European and U.S. scientists will bid a fond farewell on July 1 to the space probe Ulysses, which has circled the Sun gathering data for 17 years, almost four times its expected lifetime.
The first major collaboration between NASA and the European Space Agency, launched in 1990, “changed forever the way we view the sun and its effect on the surrounding space,” David Southwood, ESA’s director of science, said in announcing the end of mission.
Stuffed with 10 observational instruments, the 370-kilogram probe is the only satellite to have circled the sun’s poles.
Its principle objective was to explore the boundaries and impact of the sun’s sphere of influence, called the heliosphere.
One of its many findings was that the sun’s magnetic fields, thrust outward by solar wind, extends into the solar system in ways that were previously not suspected.
“This is very important because regions of the sun not previously considered as potential sources of hazardous particles for astronauts and satellites must now be taken into account,” noted the Paris-based ESA’s Richard Marsden.
Scientists originally thought that the speed of solar wind – a constant stream of particles emitted by the sun – was about 400 kilometres per second.
But Ulysses proved that during much of the sun’s 11-year solar cycle, wind travels at nearly double that speed.
The probe also detected and analyzed cosmic dust flowing into our solar system from deep space, showing that it was at least 30 times more abundant than astronomers had thought.
Unexpectedly, new measurements of helium isotopes created in epochs billions of years apart also confirmed cosmological theories about the Big Bang — and the likely fate of the Universe.
The probe’s “measurements support the theory by which the initial density of matter corresponds to a universe that will not collapse on itself at the end of time,” explained Edward Smith, the Ulysses Project Scientist for NASA.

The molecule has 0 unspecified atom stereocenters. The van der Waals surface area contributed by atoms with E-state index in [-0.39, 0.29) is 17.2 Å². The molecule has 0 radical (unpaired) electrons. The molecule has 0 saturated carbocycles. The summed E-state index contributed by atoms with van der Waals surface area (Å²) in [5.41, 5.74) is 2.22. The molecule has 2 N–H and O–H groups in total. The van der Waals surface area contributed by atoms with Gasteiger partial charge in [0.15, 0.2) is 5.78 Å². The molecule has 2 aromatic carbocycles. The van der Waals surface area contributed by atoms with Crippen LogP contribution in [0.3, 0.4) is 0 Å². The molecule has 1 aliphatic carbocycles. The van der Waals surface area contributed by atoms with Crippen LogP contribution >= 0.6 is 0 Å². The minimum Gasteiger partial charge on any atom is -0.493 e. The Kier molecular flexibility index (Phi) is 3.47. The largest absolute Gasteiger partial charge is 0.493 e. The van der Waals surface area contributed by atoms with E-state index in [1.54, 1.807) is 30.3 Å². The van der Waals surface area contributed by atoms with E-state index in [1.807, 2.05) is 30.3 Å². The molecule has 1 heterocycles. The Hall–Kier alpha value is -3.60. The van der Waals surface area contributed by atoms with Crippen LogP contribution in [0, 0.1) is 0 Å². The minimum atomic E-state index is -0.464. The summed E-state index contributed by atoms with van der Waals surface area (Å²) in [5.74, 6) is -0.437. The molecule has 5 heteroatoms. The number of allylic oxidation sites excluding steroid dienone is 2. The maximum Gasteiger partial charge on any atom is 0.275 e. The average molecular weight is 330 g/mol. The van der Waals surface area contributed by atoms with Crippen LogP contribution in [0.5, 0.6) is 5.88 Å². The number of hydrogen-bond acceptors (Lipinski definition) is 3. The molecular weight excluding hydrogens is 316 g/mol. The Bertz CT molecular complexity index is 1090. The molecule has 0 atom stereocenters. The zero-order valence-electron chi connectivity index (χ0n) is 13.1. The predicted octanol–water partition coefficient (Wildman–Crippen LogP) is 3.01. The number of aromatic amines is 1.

The Big Bang is thought to have occured some 16 billion years ago.
Hurtling through space at an average speed of 56,000 kilometres per hour, Ulysses has logged over 8.6 billion kilometers.
The mission was originally designed to last five years, but engineers were able extend the life of the on-board generators powering the equipment by more than 12 years.
Power has now dwindled, however, to the point where fuel will soon freeze in the spacecraft’s pipelines.
One of the challenges confronting space scientists at the outset was placing Ulysses into an orbit that passed over the sun’s poles.
In October 1990 the Discovery space shuttle lifted the probe into space and away from the sun toward Jupiter.
Sixteen months later, the giant planet’s gravity bent the spacecraft’s flight path downward and away from the ecliptic plane along which all planets circle the sun, catapulting Ulysses into an orbit that went over the top and and under the bottom of the sun.
…this post forwarded by Windsor Humanist, Matt Achine, after a June 14, 2008 article in Agence France-Presse